We don't know. But does this kind of verbiage, and other coded words and phrases of rape language, have a toxic effect on the issue of rape itself?

It certainly contributes to and upholds misconceptions and stereotypes; it spells out handy excuses and justifications for those looking for them; it offers articulation of stigmas used against the victims involved, and, one would guess, it aids in building a false wall of defense against the very simple, very black and white matter of what constitutes rape: "unlawful sexual intercourse or any other sexual penetration of the vagina, anus, or mouth of another person, with or without force, by a sex organ, other body part, or foreign object, without the consent of the victim."


For anyone unclear, consent is an explicit "yes" offered by a person who is of age, conscious and unimpaired by alcohol, drugs, mental or physical illness, coercion, misunderstanding, magical potions, or any other form of diminishment, and certainly someone who is capable of uttering the word "yes."

Conversely, if someone sexually forces themselves upon another person without that conscious consent, it doesn't matter who they are, what their father says, how stressed and anxious they might be; how well they swim, what college they go to, how much money their parents have, what race they belong to, how drunk anyone was, what anyone was doing or wearing, or certainly how many other women in other situations in the past might have wrongly "cried rape." IT'S RAPE.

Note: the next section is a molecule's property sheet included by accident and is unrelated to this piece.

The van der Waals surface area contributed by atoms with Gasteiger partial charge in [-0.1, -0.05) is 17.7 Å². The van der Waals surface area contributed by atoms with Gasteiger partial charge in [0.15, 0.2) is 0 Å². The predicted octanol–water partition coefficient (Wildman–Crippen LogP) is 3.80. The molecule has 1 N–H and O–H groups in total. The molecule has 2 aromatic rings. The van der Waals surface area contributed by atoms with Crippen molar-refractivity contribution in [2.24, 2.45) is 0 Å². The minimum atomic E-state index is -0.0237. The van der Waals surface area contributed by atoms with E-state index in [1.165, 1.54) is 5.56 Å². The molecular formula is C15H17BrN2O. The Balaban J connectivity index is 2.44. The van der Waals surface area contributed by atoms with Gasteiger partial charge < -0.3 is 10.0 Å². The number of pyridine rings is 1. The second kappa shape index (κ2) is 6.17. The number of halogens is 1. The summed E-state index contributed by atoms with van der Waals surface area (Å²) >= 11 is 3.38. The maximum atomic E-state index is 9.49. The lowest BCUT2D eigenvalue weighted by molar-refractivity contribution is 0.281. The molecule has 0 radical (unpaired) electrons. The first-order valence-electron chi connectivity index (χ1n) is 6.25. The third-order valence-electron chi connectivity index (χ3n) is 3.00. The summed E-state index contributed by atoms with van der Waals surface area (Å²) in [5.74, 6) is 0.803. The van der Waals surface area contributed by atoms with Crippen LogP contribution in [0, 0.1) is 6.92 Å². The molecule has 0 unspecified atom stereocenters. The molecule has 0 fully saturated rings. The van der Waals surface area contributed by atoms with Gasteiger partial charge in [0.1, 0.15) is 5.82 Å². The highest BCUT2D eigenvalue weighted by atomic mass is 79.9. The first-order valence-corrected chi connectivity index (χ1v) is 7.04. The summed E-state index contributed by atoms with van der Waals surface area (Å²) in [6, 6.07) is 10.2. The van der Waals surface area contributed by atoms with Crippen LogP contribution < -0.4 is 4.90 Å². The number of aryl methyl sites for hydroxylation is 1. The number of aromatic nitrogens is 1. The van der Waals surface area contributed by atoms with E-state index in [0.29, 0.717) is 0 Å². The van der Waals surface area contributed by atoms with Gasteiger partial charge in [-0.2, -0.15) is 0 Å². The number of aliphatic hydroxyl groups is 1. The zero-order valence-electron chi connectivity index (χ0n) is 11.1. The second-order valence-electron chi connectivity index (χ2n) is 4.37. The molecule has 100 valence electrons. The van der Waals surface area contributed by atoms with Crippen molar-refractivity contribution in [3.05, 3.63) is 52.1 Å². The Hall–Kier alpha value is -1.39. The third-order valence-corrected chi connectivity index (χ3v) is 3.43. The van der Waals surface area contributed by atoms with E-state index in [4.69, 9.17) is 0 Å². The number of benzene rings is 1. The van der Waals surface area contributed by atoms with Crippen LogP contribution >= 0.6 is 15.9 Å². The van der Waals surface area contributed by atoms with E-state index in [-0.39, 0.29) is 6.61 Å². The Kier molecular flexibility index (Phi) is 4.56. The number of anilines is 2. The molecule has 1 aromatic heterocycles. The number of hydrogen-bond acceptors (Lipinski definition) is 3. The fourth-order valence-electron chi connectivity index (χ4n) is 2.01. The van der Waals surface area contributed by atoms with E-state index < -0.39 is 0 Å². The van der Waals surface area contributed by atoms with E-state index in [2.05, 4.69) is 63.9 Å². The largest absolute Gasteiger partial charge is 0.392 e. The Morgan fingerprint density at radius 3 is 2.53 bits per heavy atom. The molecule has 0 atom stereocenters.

It's not confusing. There's no parsing that applies. Don't bother ferreting around for words that justify or excuse. There is only one word with which to concern yourself: "yes." Was it said per the above (you know, the "conscious" part)? If so, so be it. If not, it's rape.

And until those who find themselves considering rape, excusing rape, defending rape, adjudicating rape, or attempting to deflect from what is rape understand that "yes or no" are the only parts of our language that need to be considered, we will, dreadfully, have to talk about rape again and again.

Let's not. Let's teach our children better. Let's educate our society more explicitly. Let's hold our judges and lawyers accountable. Let's evolve.

Note: I urge you to read the full statement by the unnamed rape victim in this case. It is deeply moving, powerfully articulate, and paints an unvarnished picture of her experience and its impact on every aspect of her life. It's very illuminating. You'll find it HERE.

Photograph by Volkan Olmez @ Unsplash